Match #3 was unlikely to live up to the first two bouts, but giving it 5mins made sure it wouldn’t. As far as comedy teams go, Santino & Koslov are usually enjoyable to watch and the interesting dynamic of having Koslov be the “Ricky Morton” and Marella as the hot-tag gives them something unique. Slater and Gabriel, since the switch to Smackdown, have done very little, so taking the tag-titles would at least keep them relevant for another couple of weeks.
Following on from there, the WWE Championship Match between Miz and Lawler was a fantastically heated affair with virtually everyone in attendance wanting the announcer to get a feel-good victory, even if he only held the belt until the following night’s RAW. Rumours had actually started to swirl that WWE management were going to do just that, so while in the back of your mind you knew it wasn’t going to happen, a little bit of your heart hoped it might.
A solid outing with old-school psychology and Lawler showing us that he can still work to a high level, this was much better than it had any right to be, but again didn’t do Miz any favours. As over as he is and as talented on the mic as he is, WWE really dropped the ball with him inside the ring. If he gets another run on top, he needs to be pushed much stronger as an in-ring threat.
Lastly, while not as good as the Smackdown camp, RAW’s Elimination Chamber match was also very good, if not just as predictable in regards to the winner. Again, following the Smackdown lead, no-one is eliminated before all six men are in the match, which makes a nice change. OK, technically, that’s not exactly accurate, but the way it’s done was nicely executed.
Star of the show is CM Punk, but John Morrison puts his Spider-Man-esque abilities to good use around the steel structure (including a genuinely death-defying climb to the centre) and Orton’s face push gains more momentum as he and then rival CM Punk trade blows and pinfalls. The last 5mins were high-octane and the fans inside the arena lapped it up, with Cena setting up a showdown against The Miz at ‘Mania.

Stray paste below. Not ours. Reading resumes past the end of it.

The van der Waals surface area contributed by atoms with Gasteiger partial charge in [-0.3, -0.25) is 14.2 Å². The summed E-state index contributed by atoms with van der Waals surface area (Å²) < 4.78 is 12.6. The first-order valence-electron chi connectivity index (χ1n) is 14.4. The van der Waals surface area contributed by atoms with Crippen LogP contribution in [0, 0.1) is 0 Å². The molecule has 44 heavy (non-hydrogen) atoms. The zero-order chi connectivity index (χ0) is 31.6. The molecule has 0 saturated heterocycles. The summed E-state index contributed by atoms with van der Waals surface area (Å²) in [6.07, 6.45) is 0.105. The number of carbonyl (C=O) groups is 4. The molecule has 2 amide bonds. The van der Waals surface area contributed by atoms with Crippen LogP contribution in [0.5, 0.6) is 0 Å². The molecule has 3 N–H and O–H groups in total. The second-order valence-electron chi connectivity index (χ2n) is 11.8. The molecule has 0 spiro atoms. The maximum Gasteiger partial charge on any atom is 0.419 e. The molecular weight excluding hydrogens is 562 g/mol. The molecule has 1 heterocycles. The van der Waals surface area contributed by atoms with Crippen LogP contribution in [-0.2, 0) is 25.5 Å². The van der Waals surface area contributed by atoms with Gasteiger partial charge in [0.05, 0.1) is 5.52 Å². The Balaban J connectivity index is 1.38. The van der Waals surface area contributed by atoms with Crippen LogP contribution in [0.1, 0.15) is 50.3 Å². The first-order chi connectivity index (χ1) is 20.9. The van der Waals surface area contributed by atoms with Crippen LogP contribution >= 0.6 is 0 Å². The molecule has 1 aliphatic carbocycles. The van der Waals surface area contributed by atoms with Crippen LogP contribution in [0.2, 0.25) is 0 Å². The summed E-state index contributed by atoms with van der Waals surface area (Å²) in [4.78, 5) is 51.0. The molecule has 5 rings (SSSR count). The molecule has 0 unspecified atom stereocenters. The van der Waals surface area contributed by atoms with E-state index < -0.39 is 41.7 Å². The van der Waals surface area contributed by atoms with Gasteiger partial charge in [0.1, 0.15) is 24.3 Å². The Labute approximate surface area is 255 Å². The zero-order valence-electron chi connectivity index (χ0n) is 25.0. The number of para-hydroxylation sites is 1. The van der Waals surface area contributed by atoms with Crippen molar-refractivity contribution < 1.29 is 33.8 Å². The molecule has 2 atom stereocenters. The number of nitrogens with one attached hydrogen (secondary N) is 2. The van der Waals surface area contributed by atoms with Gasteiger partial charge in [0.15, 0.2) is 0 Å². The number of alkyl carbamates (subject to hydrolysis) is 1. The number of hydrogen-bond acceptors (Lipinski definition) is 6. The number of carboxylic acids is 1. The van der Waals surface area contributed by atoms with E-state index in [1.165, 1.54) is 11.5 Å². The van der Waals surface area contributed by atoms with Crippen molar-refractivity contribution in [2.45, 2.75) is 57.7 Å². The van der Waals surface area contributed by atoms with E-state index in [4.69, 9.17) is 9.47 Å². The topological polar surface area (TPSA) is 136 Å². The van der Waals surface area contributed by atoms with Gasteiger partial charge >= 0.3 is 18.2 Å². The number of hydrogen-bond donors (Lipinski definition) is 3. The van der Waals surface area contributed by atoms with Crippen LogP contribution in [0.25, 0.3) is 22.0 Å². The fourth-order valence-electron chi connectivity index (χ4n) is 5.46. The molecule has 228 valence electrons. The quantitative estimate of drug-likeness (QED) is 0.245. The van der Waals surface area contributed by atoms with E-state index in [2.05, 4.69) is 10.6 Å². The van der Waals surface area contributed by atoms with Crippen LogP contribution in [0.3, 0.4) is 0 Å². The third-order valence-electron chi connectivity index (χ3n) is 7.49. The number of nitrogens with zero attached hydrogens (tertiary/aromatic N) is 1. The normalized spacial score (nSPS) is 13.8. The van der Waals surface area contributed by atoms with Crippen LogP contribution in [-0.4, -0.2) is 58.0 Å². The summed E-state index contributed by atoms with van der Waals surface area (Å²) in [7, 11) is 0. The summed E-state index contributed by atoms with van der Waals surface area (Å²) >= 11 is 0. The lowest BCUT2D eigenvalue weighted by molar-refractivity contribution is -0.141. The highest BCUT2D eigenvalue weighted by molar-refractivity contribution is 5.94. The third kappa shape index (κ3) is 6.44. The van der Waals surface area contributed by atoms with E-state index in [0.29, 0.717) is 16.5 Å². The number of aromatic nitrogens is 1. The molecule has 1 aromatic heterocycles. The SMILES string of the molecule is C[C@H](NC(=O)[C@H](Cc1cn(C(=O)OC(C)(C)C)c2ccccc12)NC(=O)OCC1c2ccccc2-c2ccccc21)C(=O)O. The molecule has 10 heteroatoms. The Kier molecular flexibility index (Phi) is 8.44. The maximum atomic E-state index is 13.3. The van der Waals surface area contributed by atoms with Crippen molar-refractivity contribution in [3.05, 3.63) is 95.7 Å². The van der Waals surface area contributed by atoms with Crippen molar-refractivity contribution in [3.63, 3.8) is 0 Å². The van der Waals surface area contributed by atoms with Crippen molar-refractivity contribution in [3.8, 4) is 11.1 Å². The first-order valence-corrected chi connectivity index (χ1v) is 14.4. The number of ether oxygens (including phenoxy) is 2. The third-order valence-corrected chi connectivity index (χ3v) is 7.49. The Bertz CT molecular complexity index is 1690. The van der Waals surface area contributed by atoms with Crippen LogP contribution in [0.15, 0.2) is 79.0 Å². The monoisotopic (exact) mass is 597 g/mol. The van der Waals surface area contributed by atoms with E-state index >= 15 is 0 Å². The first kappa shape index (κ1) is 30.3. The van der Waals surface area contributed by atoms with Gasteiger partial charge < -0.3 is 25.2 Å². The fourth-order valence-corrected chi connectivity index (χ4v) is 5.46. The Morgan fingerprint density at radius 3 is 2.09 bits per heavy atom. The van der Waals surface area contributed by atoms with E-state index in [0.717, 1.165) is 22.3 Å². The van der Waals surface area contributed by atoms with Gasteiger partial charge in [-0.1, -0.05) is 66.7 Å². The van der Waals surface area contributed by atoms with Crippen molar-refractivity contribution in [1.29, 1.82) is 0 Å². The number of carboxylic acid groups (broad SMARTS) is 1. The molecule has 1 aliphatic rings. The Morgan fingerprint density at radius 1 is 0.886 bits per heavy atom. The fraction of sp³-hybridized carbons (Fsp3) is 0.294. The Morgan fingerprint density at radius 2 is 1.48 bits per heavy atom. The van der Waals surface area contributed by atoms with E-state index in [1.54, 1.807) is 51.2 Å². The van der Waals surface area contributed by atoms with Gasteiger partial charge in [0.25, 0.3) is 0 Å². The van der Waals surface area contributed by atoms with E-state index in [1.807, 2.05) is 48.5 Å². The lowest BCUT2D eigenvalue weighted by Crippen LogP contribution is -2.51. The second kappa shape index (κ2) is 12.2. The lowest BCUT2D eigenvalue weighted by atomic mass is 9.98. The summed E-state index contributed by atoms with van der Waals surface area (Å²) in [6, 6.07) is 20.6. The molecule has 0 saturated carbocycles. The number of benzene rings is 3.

Only one extra, but it’s a great one (pun totally intended). From memory, I don’t think WWE have ever done an extra where it chronicled a feud with footage from a number of weeks like it does here. Basically, you get the Rock’s promo when he first appeared on RAW and Cena’s rapped response (which was much better than the usual kiddie-bilge he’s forced to work with).
Grade A stuff all round.
One of the few PPVs to actually garner more buys than the previous year, Elimination Chamber 2011 was a very enjoyable show, even if none of the winners were all that surprising. I guess it goes to show that just because it’s predictable, doesn’t mean it’s automatically going to be bad.
The two EC matches themselves are the highlights of the night, but Kingston/Alberto was also great and Lawler/Miz was a fantastic example of how good a worker Jerry Lawler is. I genuinely hope his little run with Miz caused people to seek out his back catalogue from Memphis. Only the WWE Tag Team Championship Match is below par, but that lasts 5mins and doesn’t outstay its welcome.
As the last stop before WrestleMania, this needed to put the main-events in place and in that respect it was mission accomplished. I’ve always had a soft spot for this event and feel it’s right to have the Elimination Chamber matches on a set event, which is something I can’t say for Hell in a Cell or TLC.
In a nutshell, this is a very enjoyable event and if you buy the Blu-Ray edition, you get the episodes of RAW and Smackdown from the week before.